A tall and lanky wing, Dylan Windler is one of the top outside shooters in the 2019 draft class. He is a smooth shooting southpaw, who has a very quick release. He excels at moving without the ball, making good use of screens and changes in pace. This season as a senior, he averaged 21.3 points, 10.8 rebounds, 2.6 assists, and 1.4 steals per game, and he had highly efficient shooting splits (.540/.429/.847). The senior led Belmont to an NCAA tournament berth and a win over Temple in a First-Four matchup. The Bruins then lost to Maryland (79-77) in the first round, despite Windler racking up 35 points and 11 rebounds in the contest.
Windler is also an accomplished golfer, and for a time, he was uncertain which sport he would pursue in college. Prior to his senior season in high school, he had no basketball scholarship offers, but that changed when he played for the Indiana Elite, an AAU team that featured two other sharpshooters, Kyle Guy (Virginia) and Ryan Cline (Purdue). Playing for Indiana Elite during the summer before his final year of high school gave Windler exposure, and he subsequently received a number of offers from mid-major schools, including Belmont.
During his four years at Belmont, Windler steadily improved in a number of areas, but he is, first and foremost, a shooter. In terms of points per possession (PPP) this season, he ranked at the 96th percentile as an overall jump shooter and at the 79th percentile for shooting off the bounce. He relies considerably on off-ball movement and screens to get space for his shots, as opposed to breaking down defenders with his handle. He also likes to take jumpers in transition before the defense can get set. He is very quick to release when catching and shooting, and is able to knock down long-distance shots with a hand in his face.
Not surprisingly, Windler is more of a spot-up shooter than anything else, but he is very capable of scoring and contributing in a number of other ways. He shoots with his left hand, but he does most other things with his right, including golf, and he can drive, pass, and finish with either hand. He is a good athlete, who can finish above the rim, and he is extremely effective as a cutter, with his specialty being sneaky backdoor cuts. He can score as both a handler and a screener via the pick and roll. He frequently makes plays for others off penetration. And being a prolific rebounder, especially for his size, he gets his share of baskets via put-backs.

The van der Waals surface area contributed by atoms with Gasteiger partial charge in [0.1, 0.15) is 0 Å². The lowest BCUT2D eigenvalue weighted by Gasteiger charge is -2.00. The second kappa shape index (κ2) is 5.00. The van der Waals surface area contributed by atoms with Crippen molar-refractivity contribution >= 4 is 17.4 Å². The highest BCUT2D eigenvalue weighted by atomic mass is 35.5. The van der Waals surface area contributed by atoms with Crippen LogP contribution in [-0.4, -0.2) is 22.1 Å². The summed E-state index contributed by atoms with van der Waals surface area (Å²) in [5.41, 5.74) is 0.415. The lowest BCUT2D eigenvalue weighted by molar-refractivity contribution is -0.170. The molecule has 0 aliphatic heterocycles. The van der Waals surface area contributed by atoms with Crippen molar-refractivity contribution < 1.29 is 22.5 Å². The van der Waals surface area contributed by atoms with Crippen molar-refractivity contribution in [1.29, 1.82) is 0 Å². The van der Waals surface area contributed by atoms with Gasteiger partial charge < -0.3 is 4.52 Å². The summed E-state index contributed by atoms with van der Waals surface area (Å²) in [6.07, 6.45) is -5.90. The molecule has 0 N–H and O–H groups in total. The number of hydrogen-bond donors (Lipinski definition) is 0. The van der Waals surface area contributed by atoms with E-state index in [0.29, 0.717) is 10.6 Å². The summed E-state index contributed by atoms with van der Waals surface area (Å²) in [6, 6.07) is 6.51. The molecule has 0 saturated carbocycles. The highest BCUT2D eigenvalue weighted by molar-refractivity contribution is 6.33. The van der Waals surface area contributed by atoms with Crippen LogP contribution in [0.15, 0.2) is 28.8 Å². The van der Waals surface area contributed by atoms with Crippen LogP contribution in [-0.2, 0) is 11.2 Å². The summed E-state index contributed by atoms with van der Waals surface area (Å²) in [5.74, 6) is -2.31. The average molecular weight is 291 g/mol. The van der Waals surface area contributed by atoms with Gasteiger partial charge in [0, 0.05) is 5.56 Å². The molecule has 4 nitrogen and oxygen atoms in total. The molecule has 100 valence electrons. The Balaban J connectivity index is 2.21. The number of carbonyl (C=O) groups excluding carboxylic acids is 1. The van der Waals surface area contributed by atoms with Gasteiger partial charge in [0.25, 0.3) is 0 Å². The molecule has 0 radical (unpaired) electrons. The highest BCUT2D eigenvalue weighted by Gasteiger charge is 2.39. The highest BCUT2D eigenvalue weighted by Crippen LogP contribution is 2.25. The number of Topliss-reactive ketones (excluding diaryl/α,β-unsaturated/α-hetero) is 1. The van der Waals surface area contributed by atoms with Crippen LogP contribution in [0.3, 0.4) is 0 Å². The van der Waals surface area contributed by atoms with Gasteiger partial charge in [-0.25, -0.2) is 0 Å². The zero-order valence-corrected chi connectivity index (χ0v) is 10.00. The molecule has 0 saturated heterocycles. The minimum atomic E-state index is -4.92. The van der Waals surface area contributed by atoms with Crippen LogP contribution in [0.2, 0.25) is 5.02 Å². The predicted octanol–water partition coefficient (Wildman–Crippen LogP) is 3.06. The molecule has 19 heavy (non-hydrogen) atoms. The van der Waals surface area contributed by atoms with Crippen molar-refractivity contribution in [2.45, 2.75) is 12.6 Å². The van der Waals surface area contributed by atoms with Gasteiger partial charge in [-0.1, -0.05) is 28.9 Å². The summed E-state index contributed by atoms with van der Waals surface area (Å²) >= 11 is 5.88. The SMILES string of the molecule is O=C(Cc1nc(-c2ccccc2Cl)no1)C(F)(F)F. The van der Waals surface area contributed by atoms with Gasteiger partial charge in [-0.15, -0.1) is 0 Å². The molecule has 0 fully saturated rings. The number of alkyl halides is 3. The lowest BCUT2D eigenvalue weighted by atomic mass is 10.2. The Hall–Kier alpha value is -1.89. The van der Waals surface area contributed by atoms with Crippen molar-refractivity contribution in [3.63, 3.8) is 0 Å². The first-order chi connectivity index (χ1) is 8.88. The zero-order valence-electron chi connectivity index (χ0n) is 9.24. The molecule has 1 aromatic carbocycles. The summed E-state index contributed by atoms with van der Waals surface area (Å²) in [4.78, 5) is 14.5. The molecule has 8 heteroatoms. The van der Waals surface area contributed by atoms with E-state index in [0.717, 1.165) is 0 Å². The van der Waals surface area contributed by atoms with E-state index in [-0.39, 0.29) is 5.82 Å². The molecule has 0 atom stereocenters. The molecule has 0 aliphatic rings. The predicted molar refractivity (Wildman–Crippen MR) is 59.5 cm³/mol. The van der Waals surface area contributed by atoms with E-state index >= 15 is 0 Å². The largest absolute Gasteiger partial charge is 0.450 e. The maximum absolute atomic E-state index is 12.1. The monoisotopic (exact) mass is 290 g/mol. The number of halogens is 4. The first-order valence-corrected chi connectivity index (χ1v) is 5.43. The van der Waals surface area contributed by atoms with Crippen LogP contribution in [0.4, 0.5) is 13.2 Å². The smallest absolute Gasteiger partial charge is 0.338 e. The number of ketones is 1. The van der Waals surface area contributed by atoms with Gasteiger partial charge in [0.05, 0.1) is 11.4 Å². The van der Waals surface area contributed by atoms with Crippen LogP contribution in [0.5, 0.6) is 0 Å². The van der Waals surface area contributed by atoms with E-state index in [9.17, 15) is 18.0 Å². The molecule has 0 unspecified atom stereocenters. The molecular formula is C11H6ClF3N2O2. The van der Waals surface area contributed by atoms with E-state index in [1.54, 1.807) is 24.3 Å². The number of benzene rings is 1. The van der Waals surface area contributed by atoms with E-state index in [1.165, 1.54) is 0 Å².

The main offensive weakness that I see in Windler is that he has trouble getting separation with the ball in his hands, which was most apparent against better defenders. He is not particularly quick and nifty off the bounce. He has a nice step-back move in his arsenal, but he appears to have trouble consistently gathering to shoot on those types of moves. At times, he is a reluctant driver, especially going left, which is his shooting hand, and as a result, he settles for ill-advised shots from deep. When he does drive, he is often forced to pull up and pass because he can’t get all the way to the rim and his runner/floater game is unreliable.
On the other end of the court, Windler has the length and athleticism to be a solid defender at the next level, but there are concerns. His effort is good, but he appears to lack ideal awareness and instincts. He is more than willing as a help defender, but he watches the ball too much, doesn’t anticipate well, and is easily baited out of position. At times, he helps when it is not needed and seemingly forgets about his man. For all of these reasons, he struggled vs. spot-up shooters this season, allowing too many open threes. On the plus side, he is quick on his feet and changes direction easily as an on-ball defender. He held up very well when defending pick-and-roll and isolation plays this season, and overall, in terms of points per possession allowed, he ranked at the 78th percentile.